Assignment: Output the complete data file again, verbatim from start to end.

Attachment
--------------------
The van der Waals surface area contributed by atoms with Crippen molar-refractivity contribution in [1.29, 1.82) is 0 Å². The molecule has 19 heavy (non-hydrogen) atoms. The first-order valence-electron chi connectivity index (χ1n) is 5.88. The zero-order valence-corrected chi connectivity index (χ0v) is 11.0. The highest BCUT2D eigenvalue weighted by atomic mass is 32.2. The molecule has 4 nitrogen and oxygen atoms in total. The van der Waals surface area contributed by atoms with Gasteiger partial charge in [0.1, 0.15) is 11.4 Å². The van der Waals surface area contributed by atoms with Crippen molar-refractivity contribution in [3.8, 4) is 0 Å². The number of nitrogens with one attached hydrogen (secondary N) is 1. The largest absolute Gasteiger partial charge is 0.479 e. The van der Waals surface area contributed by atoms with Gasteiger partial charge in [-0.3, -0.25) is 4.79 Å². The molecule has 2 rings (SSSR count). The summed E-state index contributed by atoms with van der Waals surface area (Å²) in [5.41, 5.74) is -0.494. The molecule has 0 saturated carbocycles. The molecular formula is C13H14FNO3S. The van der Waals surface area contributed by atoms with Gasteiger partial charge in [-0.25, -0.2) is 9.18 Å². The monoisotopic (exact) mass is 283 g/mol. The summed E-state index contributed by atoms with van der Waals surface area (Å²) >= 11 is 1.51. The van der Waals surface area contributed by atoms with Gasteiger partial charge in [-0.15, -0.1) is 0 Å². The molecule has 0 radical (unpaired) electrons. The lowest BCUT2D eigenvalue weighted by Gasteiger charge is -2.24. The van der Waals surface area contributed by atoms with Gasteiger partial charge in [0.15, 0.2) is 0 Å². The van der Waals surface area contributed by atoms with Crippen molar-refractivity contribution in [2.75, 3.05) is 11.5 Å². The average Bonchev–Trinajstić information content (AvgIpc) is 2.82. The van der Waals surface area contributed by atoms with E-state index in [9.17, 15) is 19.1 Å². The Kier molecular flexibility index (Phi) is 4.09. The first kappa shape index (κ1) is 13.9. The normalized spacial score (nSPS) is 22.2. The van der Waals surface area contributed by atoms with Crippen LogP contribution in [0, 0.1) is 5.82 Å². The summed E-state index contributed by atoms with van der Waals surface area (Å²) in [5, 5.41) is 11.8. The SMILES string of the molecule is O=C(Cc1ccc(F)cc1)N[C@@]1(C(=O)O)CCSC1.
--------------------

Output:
The van der Waals surface area contributed by atoms with Crippen molar-refractivity contribution in [1.29, 1.82) is 0 Å². The molecule has 19 heavy (non-hydrogen) atoms. The first-order valence-electron chi connectivity index (χ1n) is 5.88. The zero-order valence-corrected chi connectivity index (χ0v) is 11.0. The highest BCUT2D eigenvalue weighted by atomic mass is 32.2. The molecule has 4 nitrogen and oxygen atoms in total. The van der Waals surface area contributed by atoms with Gasteiger partial charge in [0.1, 0.15) is 11.4 Å². The van der Waals surface area contributed by atoms with Crippen molar-refractivity contribution in [3.8, 4) is 0 Å². The number of nitrogens with one attached hydrogen (secondary N) is 1. The largest absolute Gasteiger partial charge is 0.479 e. The van der Waals surface area contributed by atoms with Gasteiger partial charge in [-0.3, -0.25) is 4.79 Å². The molecule has 2 rings (SSSR count). The summed E-state index contributed by atoms with van der Waals surface area (Å²) in [5.41, 5.74) is -0.494. The molecule has 0 saturated carbocycles. The molecular formula is C13H14FNO3S. The van der Waals surface area contributed by atoms with Gasteiger partial charge in [-0.25, -0.2) is 9.18 Å². The monoisotopic (exact) mass is 283 g/mol. The summed E-state index contributed by atoms with van der Waals surface area (Å²) >= 11 is 1.51. The van der Waals surface area contributed by atoms with Gasteiger partial charge in [-0.15, -0.1) is 0 Å². The molecule has 0 radical (unpaired) electrons. The lowest BCUT2D eigenvalue weighted by Gasteiger charge is -2.24. The van der Waals surface area contributed by atoms with Gasteiger partial charge in [0.15, 0.2) is 0 Å². The van der Waals surface area contributed by atoms with Crippen molar-refractivity contribution in [2.75, 3.05) is 11.5 Å². The average Bonchev–Trinajstić information content (AvgIpc) is 2.82. The van der Waals surface area contributed by atoms with E-state index in [9.17, 15) is 19.1 Å². The Kier molecular flexibility index (Phi) is 4.09. The first kappa shape index (κ1) is 13.9. The normalized spacial score (nSPS) is 22.2. The van der Waals surface area contributed by atoms with Crippen LogP contribution in [0, 0.1) is 5.82 Å². The summed E-state index contributed by atoms with van der Waals surface area (Å²) in [5, 5.41) is 11.8. The SMILES string of the molecule is O=C(Cc1ccc(F)cc1)N[C@@]1(C(=O)O)CCSC1.